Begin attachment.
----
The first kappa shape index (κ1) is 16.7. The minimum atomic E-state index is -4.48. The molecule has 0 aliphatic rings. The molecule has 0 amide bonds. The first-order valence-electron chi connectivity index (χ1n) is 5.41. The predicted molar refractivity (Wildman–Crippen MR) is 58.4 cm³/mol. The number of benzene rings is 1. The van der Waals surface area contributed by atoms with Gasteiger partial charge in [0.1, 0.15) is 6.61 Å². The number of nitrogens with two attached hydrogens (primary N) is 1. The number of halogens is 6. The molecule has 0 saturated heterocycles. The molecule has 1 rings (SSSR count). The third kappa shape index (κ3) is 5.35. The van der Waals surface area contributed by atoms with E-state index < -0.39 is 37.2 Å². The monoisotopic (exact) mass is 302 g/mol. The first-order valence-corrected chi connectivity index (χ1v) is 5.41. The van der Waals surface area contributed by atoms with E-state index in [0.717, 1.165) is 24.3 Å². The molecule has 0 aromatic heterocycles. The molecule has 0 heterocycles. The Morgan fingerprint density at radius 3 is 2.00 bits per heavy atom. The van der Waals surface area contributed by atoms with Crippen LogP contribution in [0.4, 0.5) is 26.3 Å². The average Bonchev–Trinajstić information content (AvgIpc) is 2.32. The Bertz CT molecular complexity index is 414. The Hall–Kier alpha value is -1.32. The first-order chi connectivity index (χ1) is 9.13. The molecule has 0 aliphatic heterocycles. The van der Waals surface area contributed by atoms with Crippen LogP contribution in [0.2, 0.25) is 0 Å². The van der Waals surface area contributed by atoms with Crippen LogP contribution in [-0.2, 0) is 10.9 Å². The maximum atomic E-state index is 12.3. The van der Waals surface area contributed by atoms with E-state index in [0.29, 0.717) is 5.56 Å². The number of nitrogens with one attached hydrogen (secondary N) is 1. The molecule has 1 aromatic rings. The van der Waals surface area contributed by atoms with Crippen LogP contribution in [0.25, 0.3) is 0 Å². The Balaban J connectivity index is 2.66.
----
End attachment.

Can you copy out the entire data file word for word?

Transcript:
The first kappa shape index (κ1) is 16.7. The minimum atomic E-state index is -4.48. The molecule has 0 aliphatic rings. The molecule has 0 amide bonds. The first-order valence-electron chi connectivity index (χ1n) is 5.41. The predicted molar refractivity (Wildman–Crippen MR) is 58.4 cm³/mol. The number of benzene rings is 1. The van der Waals surface area contributed by atoms with Gasteiger partial charge in [0.1, 0.15) is 6.61 Å². The number of nitrogens with two attached hydrogens (primary N) is 1. The number of halogens is 6. The molecule has 0 saturated heterocycles. The molecule has 1 rings (SSSR count). The third kappa shape index (κ3) is 5.35. The van der Waals surface area contributed by atoms with E-state index < -0.39 is 37.2 Å². The monoisotopic (exact) mass is 302 g/mol. The first-order valence-corrected chi connectivity index (χ1v) is 5.41. The van der Waals surface area contributed by atoms with E-state index in [0.717, 1.165) is 24.3 Å². The molecule has 0 aromatic heterocycles. The molecule has 0 heterocycles. The Morgan fingerprint density at radius 3 is 2.00 bits per heavy atom. The van der Waals surface area contributed by atoms with Crippen LogP contribution in [0.4, 0.5) is 26.3 Å². The average Bonchev–Trinajstić information content (AvgIpc) is 2.32. The Bertz CT molecular complexity index is 414. The Hall–Kier alpha value is -1.32. The first-order chi connectivity index (χ1) is 9.13. The molecule has 0 aliphatic heterocycles. The van der Waals surface area contributed by atoms with Crippen LogP contribution in [0.2, 0.25) is 0 Å². The van der Waals surface area contributed by atoms with Crippen LogP contribution in [-0.2, 0) is 10.9 Å². The maximum atomic E-state index is 12.3. The van der Waals surface area contributed by atoms with E-state index in [0.29, 0.717) is 5.56 Å². The number of nitrogens with one attached hydrogen (secondary N) is 1. The molecule has 1 aromatic rings. The van der Waals surface area contributed by atoms with Crippen LogP contribution in [0.25, 0.3) is 0 Å². The Balaban J connectivity index is 2.66.